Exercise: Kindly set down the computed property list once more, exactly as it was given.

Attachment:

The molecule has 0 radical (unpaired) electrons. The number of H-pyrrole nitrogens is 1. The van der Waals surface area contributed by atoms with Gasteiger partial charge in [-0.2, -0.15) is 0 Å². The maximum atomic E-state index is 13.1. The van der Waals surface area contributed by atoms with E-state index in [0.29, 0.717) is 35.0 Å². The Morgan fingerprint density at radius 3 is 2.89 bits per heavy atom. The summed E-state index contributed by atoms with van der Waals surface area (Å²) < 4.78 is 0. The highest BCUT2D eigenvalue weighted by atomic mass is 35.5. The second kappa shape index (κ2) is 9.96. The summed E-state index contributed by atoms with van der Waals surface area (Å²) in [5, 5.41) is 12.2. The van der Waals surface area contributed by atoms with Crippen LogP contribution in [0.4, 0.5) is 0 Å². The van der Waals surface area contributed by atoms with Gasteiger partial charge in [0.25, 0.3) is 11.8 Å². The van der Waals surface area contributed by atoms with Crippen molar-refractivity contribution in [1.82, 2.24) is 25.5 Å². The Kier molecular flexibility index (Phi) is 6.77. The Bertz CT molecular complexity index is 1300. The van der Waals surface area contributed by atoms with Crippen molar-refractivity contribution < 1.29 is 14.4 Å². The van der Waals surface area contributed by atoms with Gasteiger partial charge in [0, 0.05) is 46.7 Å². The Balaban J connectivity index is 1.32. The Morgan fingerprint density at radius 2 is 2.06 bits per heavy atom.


The molecule has 0 radical (unpaired) electrons. The number of H-pyrrole nitrogens is 1. The van der Waals surface area contributed by atoms with Gasteiger partial charge in [-0.2, -0.15) is 0 Å². The maximum atomic E-state index is 13.1. The van der Waals surface area contributed by atoms with E-state index in [0.29, 0.717) is 35.0 Å². The Morgan fingerprint density at radius 3 is 2.89 bits per heavy atom. The summed E-state index contributed by atoms with van der Waals surface area (Å²) < 4.78 is 0. The highest BCUT2D eigenvalue weighted by atomic mass is 35.5. The second kappa shape index (κ2) is 9.96. The summed E-state index contributed by atoms with van der Waals surface area (Å²) in [5, 5.41) is 12.2. The van der Waals surface area contributed by atoms with Crippen LogP contribution in [0.4, 0.5) is 0 Å². The van der Waals surface area contributed by atoms with Gasteiger partial charge in [0.25, 0.3) is 11.8 Å². The van der Waals surface area contributed by atoms with Crippen molar-refractivity contribution in [1.82, 2.24) is 25.5 Å². The Kier molecular flexibility index (Phi) is 6.77. The Bertz CT molecular complexity index is 1300. The van der Waals surface area contributed by atoms with Crippen molar-refractivity contribution < 1.29 is 14.4 Å². The van der Waals surface area contributed by atoms with Gasteiger partial charge in [0, 0.05) is 46.7 Å². The Balaban J connectivity index is 1.32. The Morgan fingerprint density at radius 2 is 2.06 bits per heavy atom.